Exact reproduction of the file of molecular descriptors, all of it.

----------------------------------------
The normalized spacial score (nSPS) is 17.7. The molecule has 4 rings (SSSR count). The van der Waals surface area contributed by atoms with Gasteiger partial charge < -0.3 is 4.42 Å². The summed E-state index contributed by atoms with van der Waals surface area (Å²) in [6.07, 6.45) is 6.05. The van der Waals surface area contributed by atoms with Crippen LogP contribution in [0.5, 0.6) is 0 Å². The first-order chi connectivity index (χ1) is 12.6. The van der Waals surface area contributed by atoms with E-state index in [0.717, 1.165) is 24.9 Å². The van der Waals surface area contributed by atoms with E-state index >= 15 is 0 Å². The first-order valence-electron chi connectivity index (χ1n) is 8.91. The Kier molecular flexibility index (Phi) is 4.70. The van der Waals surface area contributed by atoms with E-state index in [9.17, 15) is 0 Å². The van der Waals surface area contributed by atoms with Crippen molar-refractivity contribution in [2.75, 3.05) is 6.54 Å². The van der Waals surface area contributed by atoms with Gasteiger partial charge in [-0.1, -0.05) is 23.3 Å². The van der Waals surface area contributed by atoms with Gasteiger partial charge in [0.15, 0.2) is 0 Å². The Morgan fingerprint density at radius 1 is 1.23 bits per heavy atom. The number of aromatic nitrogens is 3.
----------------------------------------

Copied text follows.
The normalized spacial score (nSPS) is 17.7. The molecule has 4 rings (SSSR count). The van der Waals surface area contributed by atoms with Gasteiger partial charge < -0.3 is 4.42 Å². The summed E-state index contributed by atoms with van der Waals surface area (Å²) in [6.07, 6.45) is 6.05. The van der Waals surface area contributed by atoms with Crippen LogP contribution in [0.5, 0.6) is 0 Å². The first-order chi connectivity index (χ1) is 12.6. The van der Waals surface area contributed by atoms with E-state index in [0.717, 1.165) is 24.9 Å². The van der Waals surface area contributed by atoms with E-state index >= 15 is 0 Å². The first-order valence-electron chi connectivity index (χ1n) is 8.91. The Kier molecular flexibility index (Phi) is 4.70. The van der Waals surface area contributed by atoms with E-state index in [9.17, 15) is 0 Å². The van der Waals surface area contributed by atoms with Crippen molar-refractivity contribution in [2.75, 3.05) is 6.54 Å². The van der Waals surface area contributed by atoms with Gasteiger partial charge in [-0.1, -0.05) is 23.3 Å². The van der Waals surface area contributed by atoms with Gasteiger partial charge in [0.15, 0.2) is 0 Å². The Morgan fingerprint density at radius 1 is 1.23 bits per heavy atom. The number of aromatic nitrogens is 3.